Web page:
Celgene was apparently serious when it reassured investors last week that further deals were on the way. Juno Therapeutics is in its crosshairs – assuming that the rumours are true – and while details are scant the CAR-T specialist’s market value rocketed 45% to $7.6bn on the report.
There are good reasons why Celgene will have to pay more than this to seal the deal. Which raises the question: why spend all this cash on a partner, whose pipeline is already largely accessible? Full ownership will do little to plug a worrying revenue gap on the big biotech’s horizon, and this means that if the deal does happen, management could again have to insist that its acquisition spree is not over.
Given that Celgene is one of the most prolific deal-makers in the sector, a pledge to push on with acquisitions is perfectly possible. Salim Syed of Mizuho reckons that the big biotech has purchasing power of around $25bn, with the recent tax repatriation contributing around $7.5bn to that figure.
Buying Juno would not exhaust this capacity but the company will not come cheap, and there are many who believe a sum substantially higher than its newly-inflated market value will be required. The Seattle company’s management has two benchmarks at hand – Kite Pharma’s $11.9bn takeout valuation and the $93 per share that Celgene paid for a 10% stake in Juno, back in 2015.
At $93 per share Juno is valued at $10.6bn. Rumours of the talks, first reported by the Wall Street Journal, contained no details on price.
|Valuing Juno - the sellside, the market and Celgene?|
|Product||Projected 2022 WW sales ($m)||NPV ($m)|
|Market cap at Jan 16 close ($m)||5,206|
|Market cap at Jan 17 open ($m)||7,421|
|Market cap at $93/share ($m)||10,612|
|Source: EvaluatePharma for sales and NPV calculations|
Juno shares opened this morning at $67.50 – close to the record high of $69.28 touched during the 2015 biotech boom, just before Celgene and Juno signed their 10-year collaboration. The 10% stake was bought as part of that transaction, which cost Celgene $1bn and gave it options over most of Juno’s oncology and cell therapy auto-immune product candidates (Celgene goes for broke, 30 June 2015).
While at the time the transaction had many scratching their heads, swift progress in the CAR-T arena has shifted opinions. But the question of whether it is a good use of cash to pay billions for full ownership of these revenue streams is still an important one, particularly as the projects remain high risk.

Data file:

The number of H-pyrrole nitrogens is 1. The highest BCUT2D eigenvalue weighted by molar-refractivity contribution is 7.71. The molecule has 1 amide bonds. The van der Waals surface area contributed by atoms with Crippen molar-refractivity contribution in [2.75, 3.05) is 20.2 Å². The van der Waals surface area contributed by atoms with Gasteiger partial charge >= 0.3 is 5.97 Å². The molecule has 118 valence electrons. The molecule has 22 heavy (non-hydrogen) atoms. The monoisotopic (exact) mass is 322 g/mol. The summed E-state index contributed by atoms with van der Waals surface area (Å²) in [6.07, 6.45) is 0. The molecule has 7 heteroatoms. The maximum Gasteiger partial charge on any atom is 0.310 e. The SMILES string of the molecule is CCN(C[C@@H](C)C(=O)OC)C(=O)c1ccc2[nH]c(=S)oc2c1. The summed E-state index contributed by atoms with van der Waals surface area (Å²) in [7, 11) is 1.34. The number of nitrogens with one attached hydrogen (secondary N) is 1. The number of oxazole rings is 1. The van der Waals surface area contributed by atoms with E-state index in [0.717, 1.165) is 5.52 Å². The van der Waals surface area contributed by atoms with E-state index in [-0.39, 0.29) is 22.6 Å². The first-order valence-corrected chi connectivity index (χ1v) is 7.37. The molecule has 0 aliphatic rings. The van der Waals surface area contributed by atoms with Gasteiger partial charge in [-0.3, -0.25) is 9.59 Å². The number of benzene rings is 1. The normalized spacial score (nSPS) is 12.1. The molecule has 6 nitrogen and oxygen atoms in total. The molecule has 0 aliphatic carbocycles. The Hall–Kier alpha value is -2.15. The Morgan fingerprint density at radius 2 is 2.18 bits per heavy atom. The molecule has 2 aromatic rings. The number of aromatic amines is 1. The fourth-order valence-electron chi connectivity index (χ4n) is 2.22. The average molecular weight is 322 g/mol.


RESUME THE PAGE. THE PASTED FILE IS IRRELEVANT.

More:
Celgene has recently said that the Juno assets will not contribute much to the top line before 2020. Revenue growth is a major concern for investors – cash cow Revlimid faces generic threats in 2022 and its 2020 sales guidance has recently been sliced – and there will be more immediate solutions out there to plug these gaps.
It should also be remembered that Juno Therapeutics is arguably the company that has delivered the most disappointments in the CAR-T space. Its first asset, JCAR015, was ditched in the wake of cerebral oedema deaths, and having been beaten to market by Novartis and Gilead/Kite the company is struggling to shake off an image as a weaker competitor (Ash 2017 – Transcend fails to prevent Juno’s second collapse, December 12, 2017).
Perhaps in the long run, this perception will turn out to be true. But it also cannot be ruled out that Juno emerges as a fast-follower, or takes the lead in another disease area; the field is surely too nascent to make a definitive calls on respective platforms.
Desire on Celgene’s part to wholly own a cutting-edge, cell therapy platform is also understandable – CAR-T technology seems to fit much more naturally in Celgene than it does in Gilead.
Investors are right to worry about the premium needed to get this deal done – and there is no guarantee that any agreement will be reached. But if Celgene's management team are really serious about this move, then they must also be looking elsewhere, because buying Juno will not relieve the pressure for long.